- On the rise. Salary budgets and wages are increasing higher than ever, according to research from WorldatWork, Willis Towers Watson and Mercer.
- Major impact. Labor shortages, cost of labor and business performance were the top three factors organizations said were impacting their 2023 merit budgets.
- Bonuses and other short-term incentives are doing well. As most organizations delivered strong financial results, nearly half of them reported that short-term incentives were paid out above target for all employees.
- Challenging future. A 6% merit budget will not be out of line as employers face a tough compensation year. Inflation and a declining economy will continue to play a part.
If the past 10 months have revealed anything about compensation, it is that salary budgets will continue to increase.
WorldatWork’s “2022-23 Salary Budget Survey” revealed that salary increase budgets reached their highest level in 20 years in the United States, rising to an average of 4.1% in 2022 with a 3.8% median.
When it came to pay merit increases, participating organizations reported awarding at least some base salary increases (e.g. general increase/COLA, merit increase) to 88% of employees in 2022.
Willis Towers Watson (WTW) research also conferred 2022 salary increase budgets were higher than ever. WTW’s “July 2022 Salary Budget Planning Survey” results showed that 96% of companies globally increased salaries (compared to 63% in 2020), and overall budgets have increased significantly over prior years.
Could inflation be the reason?
Not necessarily, according to experts at Mercer.
“We see in our research and work with clients that labor shortages have been the key driver of heightened merit increases, not inflation,” said Lauren Mason, senior principal, career at Mercer.
And as employers set their 2023 preliminary budgets, Mason told Workspan Daily labor shortages, cost of labor and business performance were the top three factors organizations said were impacting their 2023 merit budgets. Only 30% of employers said inflation was having a high impact on their 2023 salary budgets.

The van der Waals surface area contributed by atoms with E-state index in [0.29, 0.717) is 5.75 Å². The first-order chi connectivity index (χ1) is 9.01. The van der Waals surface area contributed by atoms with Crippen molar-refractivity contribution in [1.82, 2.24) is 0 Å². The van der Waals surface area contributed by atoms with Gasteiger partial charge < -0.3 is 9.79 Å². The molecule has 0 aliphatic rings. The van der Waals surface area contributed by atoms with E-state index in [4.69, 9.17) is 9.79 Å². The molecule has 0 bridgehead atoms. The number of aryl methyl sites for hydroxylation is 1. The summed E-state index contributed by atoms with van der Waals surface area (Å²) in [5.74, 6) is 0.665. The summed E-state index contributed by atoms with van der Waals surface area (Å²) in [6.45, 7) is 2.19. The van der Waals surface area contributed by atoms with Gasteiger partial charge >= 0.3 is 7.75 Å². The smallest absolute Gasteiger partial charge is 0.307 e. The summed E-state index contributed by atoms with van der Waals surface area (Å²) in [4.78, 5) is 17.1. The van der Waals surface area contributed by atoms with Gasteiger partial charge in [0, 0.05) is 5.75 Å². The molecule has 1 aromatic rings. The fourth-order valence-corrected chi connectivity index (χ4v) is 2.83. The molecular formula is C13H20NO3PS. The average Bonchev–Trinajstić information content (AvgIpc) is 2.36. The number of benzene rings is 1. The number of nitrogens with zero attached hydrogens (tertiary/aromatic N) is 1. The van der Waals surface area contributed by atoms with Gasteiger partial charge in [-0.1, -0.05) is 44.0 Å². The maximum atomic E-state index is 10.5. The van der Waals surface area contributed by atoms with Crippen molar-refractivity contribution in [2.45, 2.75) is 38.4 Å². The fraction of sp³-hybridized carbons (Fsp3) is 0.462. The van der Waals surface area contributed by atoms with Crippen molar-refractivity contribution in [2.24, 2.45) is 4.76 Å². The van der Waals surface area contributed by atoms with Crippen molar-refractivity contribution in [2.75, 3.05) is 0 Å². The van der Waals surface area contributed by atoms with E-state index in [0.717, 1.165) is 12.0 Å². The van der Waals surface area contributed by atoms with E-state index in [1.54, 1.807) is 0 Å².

But as wages rise, what are compensation professionals seeing as the true cause?
Looking back at the new trends that affected pay merit increases and pay for performance this year, Mason said it wasn’t about what happened inside the annual merit process but what was happening outside of it.
“Employers made extensive out-of-cycle compensation increases during 2021 and 2022 in response to the labor market. While this was prevalent at all levels, it was most extensive for hourly workers,” she said. “Employers reported their total 2022 base pay increase budgets at 3.8%, but our data showed a 6.7% increase in base pay for hourly employees staying in the same job at the same organization from 2021 to 2022.
“The labor shortages forced employers into reactive compensation changes in 2021 and 2022, but it will be important for employers to be more proactive and strategic about compensation increases in 2023, particularly in light of pay equity concerns and a declining economy.”
Sal DiFonzo, managing director, compensation and rewards consulting at Gallagher, and a member of WorldatWork’s Compensation Advisory Council, said the most salient trend he saw this year was the increase in merit budgets from 3% to now between 4-5%.
“This breaks a long historic streak of steady 3% budgets for years,” he said. “Concerning pay for performance, I did not see as many incentive plans ‘breaking’ like they did during COVID, when performance missed targets. High performers continued to earn meaningful bonuses on the incentive side, but on the merit budget side, high performers likely earned more than the merit budget but not enough to exceed inflation this year.”